His face went scarlet and his body shook violently. The abbot waited until silence was restored:
‘Now you’ve really seen the dragon, come back to the temple and paint it’. Even today, people say that the dragon in this remote temple is so powerful because it was painted from real life. How long do you think you would be able to sit still?
Uchiyama Roshi wrote:
When you climb a mountain, you climb moment by moment, one step at a time. It’s not that you climb a mountain only when you reach the summit. To advance one step at a time is what’s important. We live moment by moment, step by step. This is an activity of the whole universe. It is an activity that is good for nothing .There is nothing to pick up or throw away. There is nowhere to go. With this pure inner force within myself I live always here and now, manifesting the whole universe. (Uchiyama, 1990)
We’re not asked to jump over high buildings, wrestle with demons, turn pebbles into gold or even to lead a reasonably good life, whatever that might mean. We are asked to be simply human. What that really means for each of us is uncovered during our life-long pilgrimage. It is a journey through fog and mist, fear and anger; through stupidity and some very occasional flashes of wisdom.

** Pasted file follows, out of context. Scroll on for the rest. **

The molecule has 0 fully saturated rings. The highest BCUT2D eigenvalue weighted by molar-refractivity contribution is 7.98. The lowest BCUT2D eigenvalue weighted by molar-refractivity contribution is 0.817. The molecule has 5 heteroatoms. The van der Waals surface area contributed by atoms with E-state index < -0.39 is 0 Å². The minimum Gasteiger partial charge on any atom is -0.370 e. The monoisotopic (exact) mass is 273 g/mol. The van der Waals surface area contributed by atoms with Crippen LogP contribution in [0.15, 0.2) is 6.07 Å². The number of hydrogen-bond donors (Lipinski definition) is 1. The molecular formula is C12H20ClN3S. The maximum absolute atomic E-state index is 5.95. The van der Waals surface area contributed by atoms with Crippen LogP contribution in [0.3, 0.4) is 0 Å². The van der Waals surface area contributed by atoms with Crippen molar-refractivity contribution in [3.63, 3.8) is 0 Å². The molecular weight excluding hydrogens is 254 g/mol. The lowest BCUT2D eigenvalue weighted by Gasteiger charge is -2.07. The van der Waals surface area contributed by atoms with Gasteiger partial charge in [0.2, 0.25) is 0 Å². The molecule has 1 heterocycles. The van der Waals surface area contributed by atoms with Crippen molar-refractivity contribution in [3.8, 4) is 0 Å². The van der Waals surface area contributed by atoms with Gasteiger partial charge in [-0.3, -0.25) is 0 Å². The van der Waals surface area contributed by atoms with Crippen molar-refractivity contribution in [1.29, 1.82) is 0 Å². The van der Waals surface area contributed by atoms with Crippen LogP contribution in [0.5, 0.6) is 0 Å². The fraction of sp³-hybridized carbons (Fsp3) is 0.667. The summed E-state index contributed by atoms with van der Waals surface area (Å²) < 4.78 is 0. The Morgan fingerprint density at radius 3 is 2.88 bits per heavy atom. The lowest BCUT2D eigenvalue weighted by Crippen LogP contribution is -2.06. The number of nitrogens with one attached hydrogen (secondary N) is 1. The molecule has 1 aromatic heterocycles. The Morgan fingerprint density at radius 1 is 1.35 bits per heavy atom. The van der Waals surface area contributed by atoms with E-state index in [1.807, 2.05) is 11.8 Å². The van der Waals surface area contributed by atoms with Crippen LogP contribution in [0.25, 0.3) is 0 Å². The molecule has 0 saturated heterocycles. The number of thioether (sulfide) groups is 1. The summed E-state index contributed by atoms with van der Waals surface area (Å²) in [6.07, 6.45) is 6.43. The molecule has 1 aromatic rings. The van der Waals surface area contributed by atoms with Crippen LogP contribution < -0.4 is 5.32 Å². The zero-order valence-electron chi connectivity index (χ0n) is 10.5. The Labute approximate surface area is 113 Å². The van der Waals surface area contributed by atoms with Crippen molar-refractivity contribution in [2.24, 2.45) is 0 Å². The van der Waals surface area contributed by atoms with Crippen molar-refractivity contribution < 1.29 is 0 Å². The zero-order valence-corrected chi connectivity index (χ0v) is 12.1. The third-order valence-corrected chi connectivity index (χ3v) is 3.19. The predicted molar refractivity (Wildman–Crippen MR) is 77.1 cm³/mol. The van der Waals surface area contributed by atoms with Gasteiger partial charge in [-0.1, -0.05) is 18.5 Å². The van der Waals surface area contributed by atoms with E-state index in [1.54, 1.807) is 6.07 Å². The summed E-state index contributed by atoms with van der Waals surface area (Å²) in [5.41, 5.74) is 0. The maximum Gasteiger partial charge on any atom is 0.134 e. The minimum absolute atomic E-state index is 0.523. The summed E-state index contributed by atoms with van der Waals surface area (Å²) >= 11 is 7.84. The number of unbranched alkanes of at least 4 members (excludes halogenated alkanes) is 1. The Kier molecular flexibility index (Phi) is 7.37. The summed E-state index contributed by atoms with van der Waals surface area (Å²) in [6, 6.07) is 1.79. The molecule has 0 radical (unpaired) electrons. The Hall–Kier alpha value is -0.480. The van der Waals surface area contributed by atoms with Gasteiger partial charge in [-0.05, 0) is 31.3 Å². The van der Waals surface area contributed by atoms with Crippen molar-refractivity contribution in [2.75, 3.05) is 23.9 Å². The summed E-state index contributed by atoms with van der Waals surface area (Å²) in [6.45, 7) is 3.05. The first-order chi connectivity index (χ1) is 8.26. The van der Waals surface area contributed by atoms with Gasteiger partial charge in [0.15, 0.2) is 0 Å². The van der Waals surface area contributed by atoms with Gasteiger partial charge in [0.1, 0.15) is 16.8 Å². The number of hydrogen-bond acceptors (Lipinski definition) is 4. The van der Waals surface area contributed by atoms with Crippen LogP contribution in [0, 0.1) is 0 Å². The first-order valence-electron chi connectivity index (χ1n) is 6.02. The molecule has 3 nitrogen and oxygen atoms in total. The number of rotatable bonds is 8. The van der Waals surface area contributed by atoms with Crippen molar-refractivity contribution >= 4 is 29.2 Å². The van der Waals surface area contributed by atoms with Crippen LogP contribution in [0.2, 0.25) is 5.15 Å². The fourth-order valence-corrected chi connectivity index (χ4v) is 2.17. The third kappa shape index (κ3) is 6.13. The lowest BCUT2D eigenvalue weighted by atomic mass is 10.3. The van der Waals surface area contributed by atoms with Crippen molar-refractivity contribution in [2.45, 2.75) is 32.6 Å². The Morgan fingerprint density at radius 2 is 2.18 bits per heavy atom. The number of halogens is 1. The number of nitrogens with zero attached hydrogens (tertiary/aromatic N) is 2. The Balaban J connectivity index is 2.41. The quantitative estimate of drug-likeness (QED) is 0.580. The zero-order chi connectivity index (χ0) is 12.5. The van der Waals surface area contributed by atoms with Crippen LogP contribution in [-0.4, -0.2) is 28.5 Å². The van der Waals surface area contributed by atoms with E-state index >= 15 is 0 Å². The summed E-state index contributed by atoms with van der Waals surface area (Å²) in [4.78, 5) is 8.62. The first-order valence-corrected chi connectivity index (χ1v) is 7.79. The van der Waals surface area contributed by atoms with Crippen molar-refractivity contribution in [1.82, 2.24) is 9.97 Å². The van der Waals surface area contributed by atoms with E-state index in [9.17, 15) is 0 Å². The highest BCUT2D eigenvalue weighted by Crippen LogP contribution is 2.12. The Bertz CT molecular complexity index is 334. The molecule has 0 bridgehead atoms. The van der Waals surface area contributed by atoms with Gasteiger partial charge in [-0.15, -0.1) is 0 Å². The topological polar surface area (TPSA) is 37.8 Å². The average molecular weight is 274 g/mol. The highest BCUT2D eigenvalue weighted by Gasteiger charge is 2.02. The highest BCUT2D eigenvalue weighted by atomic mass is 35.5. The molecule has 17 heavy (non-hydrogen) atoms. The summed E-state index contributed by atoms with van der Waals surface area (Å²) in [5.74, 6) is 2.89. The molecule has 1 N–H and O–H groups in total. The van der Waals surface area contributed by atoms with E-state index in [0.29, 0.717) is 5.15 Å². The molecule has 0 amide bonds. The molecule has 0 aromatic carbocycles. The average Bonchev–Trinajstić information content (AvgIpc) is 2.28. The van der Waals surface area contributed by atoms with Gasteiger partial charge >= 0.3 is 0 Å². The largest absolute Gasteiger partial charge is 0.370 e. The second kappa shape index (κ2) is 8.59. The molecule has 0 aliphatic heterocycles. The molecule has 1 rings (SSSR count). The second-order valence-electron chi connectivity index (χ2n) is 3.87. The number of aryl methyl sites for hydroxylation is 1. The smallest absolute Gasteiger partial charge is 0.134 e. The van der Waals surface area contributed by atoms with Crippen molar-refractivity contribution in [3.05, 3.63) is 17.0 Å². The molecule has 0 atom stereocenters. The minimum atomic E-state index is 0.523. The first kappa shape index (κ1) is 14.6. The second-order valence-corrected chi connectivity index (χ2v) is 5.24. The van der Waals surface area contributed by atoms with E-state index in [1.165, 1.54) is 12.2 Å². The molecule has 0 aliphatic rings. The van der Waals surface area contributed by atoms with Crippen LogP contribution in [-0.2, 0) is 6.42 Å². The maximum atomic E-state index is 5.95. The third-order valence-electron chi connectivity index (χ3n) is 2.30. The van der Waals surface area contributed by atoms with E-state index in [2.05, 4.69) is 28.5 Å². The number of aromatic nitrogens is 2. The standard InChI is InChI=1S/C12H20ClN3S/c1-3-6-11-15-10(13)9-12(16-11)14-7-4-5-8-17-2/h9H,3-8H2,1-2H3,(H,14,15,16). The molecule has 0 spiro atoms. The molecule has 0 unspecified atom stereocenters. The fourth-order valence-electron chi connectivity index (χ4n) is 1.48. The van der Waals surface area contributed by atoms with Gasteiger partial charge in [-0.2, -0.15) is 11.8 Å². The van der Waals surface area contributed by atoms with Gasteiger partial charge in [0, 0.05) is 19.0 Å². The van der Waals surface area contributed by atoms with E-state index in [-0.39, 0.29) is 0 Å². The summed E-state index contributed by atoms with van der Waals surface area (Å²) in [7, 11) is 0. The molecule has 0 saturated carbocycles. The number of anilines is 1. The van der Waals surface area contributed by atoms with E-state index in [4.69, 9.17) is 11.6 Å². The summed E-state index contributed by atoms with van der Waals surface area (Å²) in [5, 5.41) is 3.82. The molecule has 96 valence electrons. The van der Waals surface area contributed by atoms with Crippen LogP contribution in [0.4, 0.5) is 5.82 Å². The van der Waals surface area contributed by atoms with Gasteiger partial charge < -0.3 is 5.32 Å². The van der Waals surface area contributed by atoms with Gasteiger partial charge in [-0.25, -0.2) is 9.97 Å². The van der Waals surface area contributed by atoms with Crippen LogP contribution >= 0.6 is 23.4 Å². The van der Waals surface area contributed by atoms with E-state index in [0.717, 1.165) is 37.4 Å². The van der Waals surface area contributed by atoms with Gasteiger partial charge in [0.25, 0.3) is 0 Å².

It is very simple but not at all easy; difficult to remain undistracted, to avoid life’s almost irresistible seductions. This ordinary pilgrimage gradually reveals our true nature and helps our service to others to become a little more joyful. We gradually discover ways to fit in with the infinite world that surrounds us. We uncover some harmonies, a little realization of how very partial our understanding is and how infinite our ignorance. And when in danger we can always climb the nearest tree, and exercise the Tao of survival, of simple mindfulness.
Yes, and when I am walking with myself in a beautiful orchard, even if my thoughts dwell for a part of the time on distant events, I bring them back for another part of the walk, the orchard, the charm of this solitude, and to myself. Nothing at all special, just very ordinary — living directly in the unfolding moment, whether with kingfishers or dragons. But is there any greater challenge?